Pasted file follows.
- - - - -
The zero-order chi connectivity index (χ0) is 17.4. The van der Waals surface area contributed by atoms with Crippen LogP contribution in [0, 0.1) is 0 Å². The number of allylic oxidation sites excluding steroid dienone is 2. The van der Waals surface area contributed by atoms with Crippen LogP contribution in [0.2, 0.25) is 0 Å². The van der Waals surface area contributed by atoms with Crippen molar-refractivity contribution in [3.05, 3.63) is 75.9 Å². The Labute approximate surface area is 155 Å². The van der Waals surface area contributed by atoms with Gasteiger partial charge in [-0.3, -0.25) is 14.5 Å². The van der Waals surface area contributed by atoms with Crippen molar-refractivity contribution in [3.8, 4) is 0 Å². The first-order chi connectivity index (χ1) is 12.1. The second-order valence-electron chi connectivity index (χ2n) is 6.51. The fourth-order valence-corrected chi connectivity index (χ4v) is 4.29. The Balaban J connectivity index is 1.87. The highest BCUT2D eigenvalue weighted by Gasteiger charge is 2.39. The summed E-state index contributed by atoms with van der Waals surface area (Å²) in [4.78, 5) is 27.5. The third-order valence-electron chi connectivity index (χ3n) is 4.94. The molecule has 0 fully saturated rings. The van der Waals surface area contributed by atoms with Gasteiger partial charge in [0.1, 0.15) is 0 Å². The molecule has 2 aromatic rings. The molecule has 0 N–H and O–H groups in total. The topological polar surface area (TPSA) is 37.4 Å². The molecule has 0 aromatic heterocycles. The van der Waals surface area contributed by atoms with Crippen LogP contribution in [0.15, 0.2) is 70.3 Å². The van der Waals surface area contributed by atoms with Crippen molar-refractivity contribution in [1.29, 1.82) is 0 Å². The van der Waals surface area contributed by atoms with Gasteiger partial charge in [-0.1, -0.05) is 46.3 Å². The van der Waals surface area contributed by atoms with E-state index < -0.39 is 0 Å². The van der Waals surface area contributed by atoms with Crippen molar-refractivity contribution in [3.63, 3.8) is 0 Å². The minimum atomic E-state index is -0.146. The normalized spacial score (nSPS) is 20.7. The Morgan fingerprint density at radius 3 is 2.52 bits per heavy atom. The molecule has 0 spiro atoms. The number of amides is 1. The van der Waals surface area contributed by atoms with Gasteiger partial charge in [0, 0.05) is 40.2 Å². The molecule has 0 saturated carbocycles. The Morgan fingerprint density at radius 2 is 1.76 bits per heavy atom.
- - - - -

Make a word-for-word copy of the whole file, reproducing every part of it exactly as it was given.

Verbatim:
The zero-order chi connectivity index (χ0) is 17.4. The van der Waals surface area contributed by atoms with Crippen LogP contribution in [0, 0.1) is 0 Å². The number of allylic oxidation sites excluding steroid dienone is 2. The van der Waals surface area contributed by atoms with Crippen LogP contribution in [0.2, 0.25) is 0 Å². The van der Waals surface area contributed by atoms with Crippen molar-refractivity contribution in [3.05, 3.63) is 75.9 Å². The Labute approximate surface area is 155 Å². The van der Waals surface area contributed by atoms with Gasteiger partial charge in [-0.3, -0.25) is 14.5 Å². The van der Waals surface area contributed by atoms with Crippen molar-refractivity contribution in [3.8, 4) is 0 Å². The first-order chi connectivity index (χ1) is 12.1. The second-order valence-electron chi connectivity index (χ2n) is 6.51. The fourth-order valence-corrected chi connectivity index (χ4v) is 4.29. The Balaban J connectivity index is 1.87. The highest BCUT2D eigenvalue weighted by Gasteiger charge is 2.39. The summed E-state index contributed by atoms with van der Waals surface area (Å²) in [4.78, 5) is 27.5. The third-order valence-electron chi connectivity index (χ3n) is 4.94. The molecule has 0 fully saturated rings. The van der Waals surface area contributed by atoms with Gasteiger partial charge in [0.1, 0.15) is 0 Å². The molecule has 2 aromatic rings. The molecule has 0 N–H and O–H groups in total. The topological polar surface area (TPSA) is 37.4 Å². The molecule has 0 aromatic heterocycles. The van der Waals surface area contributed by atoms with Crippen LogP contribution in [0.15, 0.2) is 70.3 Å². The van der Waals surface area contributed by atoms with Crippen molar-refractivity contribution in [1.29, 1.82) is 0 Å². The van der Waals surface area contributed by atoms with Gasteiger partial charge in [-0.1, -0.05) is 46.3 Å². The van der Waals surface area contributed by atoms with E-state index < -0.39 is 0 Å². The van der Waals surface area contributed by atoms with Crippen molar-refractivity contribution in [3.63, 3.8) is 0 Å². The minimum atomic E-state index is -0.146. The normalized spacial score (nSPS) is 20.7. The Morgan fingerprint density at radius 3 is 2.52 bits per heavy atom. The molecule has 0 spiro atoms. The number of amides is 1. The van der Waals surface area contributed by atoms with Gasteiger partial charge in [0, 0.05) is 40.2 Å². The molecule has 0 saturated carbocycles. The Morgan fingerprint density at radius 2 is 1.76 bits per heavy atom.